Sentiment analysis is an important tool for businesses looking to get a better understanding of how their customers feel about their products. Instead of surveys that offer abstract ratings, it lets companies look at the emotions underlying how users talk about their goods or services.
Lexalytics has offered such technology for years, licensing its Salience Engine to other firms who then baked it into product’s like DataSift’s social media filtering platform. Now it’s looking to bring that same technology to smaller firms around the globe with the acquisition of Semantria, whose Excel-based sentiment analysis tool offers an easy, affordable way to find out the emotions behind customer satisfaction ratings.
Semantria CEO Oleg Rogynskyy claims that his company’s Excel plug-in can get a person from zero to complete sentiment analysis within minutes of signing up, assuming they’ve already got tweets, Facebook posts, or some other data set to look at. Now that it’s joining Lexalytics, the company is rolling out a series of products that will extend its reach and usefulness. First is a Google Doc plug-in — giving Mac users access to the tool — that is set for release in early September, as well as a native app powered by Lexalytics’ backend, which is due closer to the end of the year.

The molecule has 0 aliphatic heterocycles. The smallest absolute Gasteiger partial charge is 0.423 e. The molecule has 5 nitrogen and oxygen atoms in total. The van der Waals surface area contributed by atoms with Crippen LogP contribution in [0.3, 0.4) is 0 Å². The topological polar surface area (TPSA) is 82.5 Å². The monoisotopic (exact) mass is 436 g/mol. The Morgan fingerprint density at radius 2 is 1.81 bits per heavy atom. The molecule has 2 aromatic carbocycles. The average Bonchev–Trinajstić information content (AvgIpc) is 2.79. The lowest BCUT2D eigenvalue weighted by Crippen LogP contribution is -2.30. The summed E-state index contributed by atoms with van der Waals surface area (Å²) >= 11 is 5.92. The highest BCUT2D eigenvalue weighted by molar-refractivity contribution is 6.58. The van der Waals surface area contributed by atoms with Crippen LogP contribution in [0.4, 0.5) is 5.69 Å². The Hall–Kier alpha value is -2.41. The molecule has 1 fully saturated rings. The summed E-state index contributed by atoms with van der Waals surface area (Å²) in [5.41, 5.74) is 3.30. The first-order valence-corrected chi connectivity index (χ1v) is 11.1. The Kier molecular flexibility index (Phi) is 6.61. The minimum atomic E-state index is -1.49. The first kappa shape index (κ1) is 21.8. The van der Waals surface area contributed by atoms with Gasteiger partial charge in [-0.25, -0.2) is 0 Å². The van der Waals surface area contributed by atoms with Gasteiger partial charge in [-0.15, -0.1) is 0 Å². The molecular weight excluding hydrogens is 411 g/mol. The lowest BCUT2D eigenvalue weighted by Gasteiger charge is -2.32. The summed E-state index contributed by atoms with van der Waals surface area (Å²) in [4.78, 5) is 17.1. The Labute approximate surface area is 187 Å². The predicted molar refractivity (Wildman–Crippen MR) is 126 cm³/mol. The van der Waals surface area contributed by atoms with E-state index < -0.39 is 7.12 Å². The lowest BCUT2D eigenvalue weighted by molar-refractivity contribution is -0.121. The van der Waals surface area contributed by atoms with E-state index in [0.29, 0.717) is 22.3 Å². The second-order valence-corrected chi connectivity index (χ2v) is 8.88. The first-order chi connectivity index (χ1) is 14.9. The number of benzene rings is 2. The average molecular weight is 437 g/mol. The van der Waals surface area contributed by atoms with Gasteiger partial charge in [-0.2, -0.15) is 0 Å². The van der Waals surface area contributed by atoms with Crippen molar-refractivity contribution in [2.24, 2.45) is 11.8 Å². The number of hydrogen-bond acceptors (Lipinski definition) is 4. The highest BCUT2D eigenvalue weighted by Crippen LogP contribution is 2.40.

For its part, Lexalytics is looking to use its investment, which I’ve been told came in below $10 million, to expand its customer base within the United States and abroad. Lexalytics CEO Jeff Catlin told TechCrunch that Semantria’s sales team will allow the company to shift its focus from purely powering applications and services for others to a more traditional enterprise software as a service business.
According to Catlin, the combination of Lexalytics’ four years of research in natural language processing for a wide range of languages including Mandarin, Korean, and Japan and Semantria’s affordable service gives the firm a lead in Asia, where millions join the middle class each year and hundreds of millions use a diverse set of social networks.
Those interested in seeing what sentiment analysis can say about customers can use Semantria’s trial to analyze up to 20,000 documents, tweets, or survey responses for free.IMAGE BY Semantria